UK nursing homes face funding crisis as banks turn down loans | social care

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Nursing homes face a credit crunch as banks refuse to lend money or offer new services for fear the care sector may collapse, senior carers warn.

A survey of care providers in Hampshire found that 20% of their bank were concerned about their long-term profitability. Several reported that their bank said they had “no appetite for the care industry” and denied them basic services such as additional accounts.

Nadra Ahmed, chair of the National Care Association, said providers are under similar pressure elsewhere. “We haven’t seen any polls, but I know these discussions are being held across the country with all banks. Some a little more aggressive than others. In any case, we hear that providers are starting to feel the pressure. “

For fear of special measures or the loss of care contracts, caregivers are reluctant to report their problems to their municipal clients or the Care Quality Commission. Almost half of the nursing homes that responded to the Hampshire Care Association (HCA) survey said they were concerned that the current crisis could place them in a risky position with their bank or lender.

A fifth said their bank or lender contacted them to raise these concerns directly. While some banks have been supportive, others have put pressure on them, including sending “threatening letters,” one provider said, expressing concerns about providers’ long-term viability.

The report cited vendors who said banks did not want to partner with adult welfare organizations. “[We were] said the bank has no appetite for the care industry, “said one provider. “[They raised] Concerns about the longevity of nursing homes as a viable business, ”said another.

Andrea Pattison, HCA board member who led the survey, said, “This is not just an issue for one or two banks or one or two vendors. The majority of the sector is made up of small and medium-sized enterprises, and government must intervene to prevent banks from closing viable businesses, imposing unfavorable conditions, or withdrawing funding.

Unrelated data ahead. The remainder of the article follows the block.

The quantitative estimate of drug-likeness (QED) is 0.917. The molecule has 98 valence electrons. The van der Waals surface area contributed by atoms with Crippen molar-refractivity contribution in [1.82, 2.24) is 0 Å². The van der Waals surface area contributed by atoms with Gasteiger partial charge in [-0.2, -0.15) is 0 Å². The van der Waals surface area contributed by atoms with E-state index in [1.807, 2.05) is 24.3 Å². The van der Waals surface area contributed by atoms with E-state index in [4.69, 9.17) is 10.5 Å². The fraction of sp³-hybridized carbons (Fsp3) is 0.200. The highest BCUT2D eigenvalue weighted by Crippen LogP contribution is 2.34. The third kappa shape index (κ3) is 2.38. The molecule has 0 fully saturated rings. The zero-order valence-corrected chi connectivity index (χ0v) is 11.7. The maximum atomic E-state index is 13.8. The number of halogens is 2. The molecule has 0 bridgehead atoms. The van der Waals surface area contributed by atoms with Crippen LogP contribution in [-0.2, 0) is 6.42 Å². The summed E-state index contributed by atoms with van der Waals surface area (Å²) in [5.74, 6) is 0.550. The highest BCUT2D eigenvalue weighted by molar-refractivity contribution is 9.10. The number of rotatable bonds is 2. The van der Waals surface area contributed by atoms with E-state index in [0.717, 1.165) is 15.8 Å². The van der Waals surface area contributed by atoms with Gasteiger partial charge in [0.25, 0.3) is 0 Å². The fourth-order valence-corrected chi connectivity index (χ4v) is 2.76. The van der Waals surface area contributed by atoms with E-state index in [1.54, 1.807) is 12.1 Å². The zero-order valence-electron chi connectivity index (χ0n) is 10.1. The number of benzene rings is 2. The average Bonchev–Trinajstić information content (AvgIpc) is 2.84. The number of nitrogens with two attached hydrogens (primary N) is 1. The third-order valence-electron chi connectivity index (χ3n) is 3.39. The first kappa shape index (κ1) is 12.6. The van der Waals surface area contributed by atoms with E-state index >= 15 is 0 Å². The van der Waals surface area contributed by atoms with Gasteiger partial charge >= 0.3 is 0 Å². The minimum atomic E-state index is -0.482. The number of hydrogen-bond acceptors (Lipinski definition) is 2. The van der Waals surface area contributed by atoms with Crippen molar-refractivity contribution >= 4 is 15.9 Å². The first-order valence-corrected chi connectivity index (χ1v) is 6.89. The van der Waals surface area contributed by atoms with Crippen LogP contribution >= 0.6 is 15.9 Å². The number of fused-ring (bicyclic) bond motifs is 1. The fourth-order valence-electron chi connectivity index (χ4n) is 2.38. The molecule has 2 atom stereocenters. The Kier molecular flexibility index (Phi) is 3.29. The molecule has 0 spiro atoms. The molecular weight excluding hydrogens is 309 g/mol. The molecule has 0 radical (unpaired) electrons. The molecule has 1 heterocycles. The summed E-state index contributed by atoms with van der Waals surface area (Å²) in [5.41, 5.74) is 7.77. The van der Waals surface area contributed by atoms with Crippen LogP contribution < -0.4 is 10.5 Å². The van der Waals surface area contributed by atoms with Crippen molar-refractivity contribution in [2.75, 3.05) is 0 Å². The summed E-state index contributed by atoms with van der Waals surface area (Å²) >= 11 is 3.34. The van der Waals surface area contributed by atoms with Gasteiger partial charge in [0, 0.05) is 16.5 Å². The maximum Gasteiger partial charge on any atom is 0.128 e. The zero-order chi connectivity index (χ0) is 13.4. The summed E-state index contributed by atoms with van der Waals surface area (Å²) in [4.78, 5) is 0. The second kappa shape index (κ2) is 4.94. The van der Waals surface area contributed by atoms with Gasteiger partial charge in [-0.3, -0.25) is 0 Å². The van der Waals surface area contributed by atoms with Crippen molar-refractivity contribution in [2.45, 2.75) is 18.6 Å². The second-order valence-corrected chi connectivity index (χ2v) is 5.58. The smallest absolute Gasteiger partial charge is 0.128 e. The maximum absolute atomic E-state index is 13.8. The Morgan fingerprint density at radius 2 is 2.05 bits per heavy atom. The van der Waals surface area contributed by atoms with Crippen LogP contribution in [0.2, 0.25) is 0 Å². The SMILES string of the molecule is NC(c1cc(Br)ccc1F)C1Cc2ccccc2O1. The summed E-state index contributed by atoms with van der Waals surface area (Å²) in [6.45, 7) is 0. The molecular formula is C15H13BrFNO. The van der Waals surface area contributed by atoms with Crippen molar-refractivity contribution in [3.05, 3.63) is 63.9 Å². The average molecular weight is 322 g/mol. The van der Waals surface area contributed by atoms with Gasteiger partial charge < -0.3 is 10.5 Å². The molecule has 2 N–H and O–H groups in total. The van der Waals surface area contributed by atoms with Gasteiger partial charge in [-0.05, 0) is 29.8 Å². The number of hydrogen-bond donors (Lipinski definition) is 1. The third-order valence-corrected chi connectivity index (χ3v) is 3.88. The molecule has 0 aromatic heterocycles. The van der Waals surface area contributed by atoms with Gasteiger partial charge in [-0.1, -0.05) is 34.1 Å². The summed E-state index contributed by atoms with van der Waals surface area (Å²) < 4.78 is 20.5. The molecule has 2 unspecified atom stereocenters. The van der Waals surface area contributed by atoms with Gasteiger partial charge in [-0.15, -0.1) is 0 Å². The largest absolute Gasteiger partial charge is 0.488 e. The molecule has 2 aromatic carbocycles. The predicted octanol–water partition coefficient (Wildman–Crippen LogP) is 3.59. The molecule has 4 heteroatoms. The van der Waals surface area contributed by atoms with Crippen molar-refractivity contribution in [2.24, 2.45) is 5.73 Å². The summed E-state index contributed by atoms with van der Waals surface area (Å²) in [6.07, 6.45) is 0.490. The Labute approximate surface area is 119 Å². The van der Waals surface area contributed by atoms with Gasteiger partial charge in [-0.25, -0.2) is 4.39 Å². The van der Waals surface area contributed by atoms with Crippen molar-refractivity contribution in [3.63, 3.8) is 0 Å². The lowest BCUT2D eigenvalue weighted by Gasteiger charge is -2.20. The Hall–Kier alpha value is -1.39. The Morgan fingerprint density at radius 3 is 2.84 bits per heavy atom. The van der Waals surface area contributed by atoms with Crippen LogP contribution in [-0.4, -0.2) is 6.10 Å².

“Failure to do so would pose a threat to the adult social care sector as a whole and, more broadly, to the NHS, which relies on us to provide excellent care.

“It was a shock to hear vendors say their banks are not interested in the welfare sector. That was very worrying. “

Ahmed said the welfare crisis is becoming more acute. “Any resilience of providers to Covid has been undermined due to the PSA fiasco and everything we went through before funding was provided,” she said.

On September 30th, the Infection Control Fund, a £ 600 million pot to pay for PSA for social enterprises, will end. “We do not yet know whether this will continue,” said the industry association Care England.

The gas price crisis and labor shortage also put social welfare under pressure, Ahmed said. “In a care facility, the heating doesn’t go out,” she says. “This is a time of reckoning. The Minister of Health urgently needs to work to create a sustainable social care market and bridge the gap between resources and demand – not just money, but the workforce too. They are exhausted and anxious and are offered better-paying jobs than Amazon delivery drivers. “

The survey comes after months of industry concern that, due to insufficient financial aid during the Covid pandemic, nursing homes and home care providers will cease operations and vulnerable people will be left without care.

An analysis by the Liberal Democrats shows that social welfare is facing a £ 1.7 billion Covid black hole. Local authorities in England spent £ 3.2 billion on adult welfare in the first year of the pandemic, with money being used on PPE, additional labor and meeting additional demand. Still, they received only $ 1.49 billion from Westminster.

“More than 1.5 million people are now missing the care they need, and many are stranded in hospital and unable to walk because aftercare just isn’t there,” said Lib Dem health spokeswoman Munira Wilson MP.

UK Finance, which represents the banking industry, said the survey did not reflect the conversations with people in the industry. A spokesperson said: “Lenders understand the current pressures on the social care sector and are actively supporting profitable businesses. As responsible lenders, financial service providers will be in regular contact with their customers to review their status and determine if assistance may be required. “

The government said it would encourage banks and lenders to be flexible with their customers. Local authorities would have access to sustainable funding for core budgets when reviewing spending.

A government spokesman said, “We are committed to providing world-class welfare and the new $ 5.4 billion.


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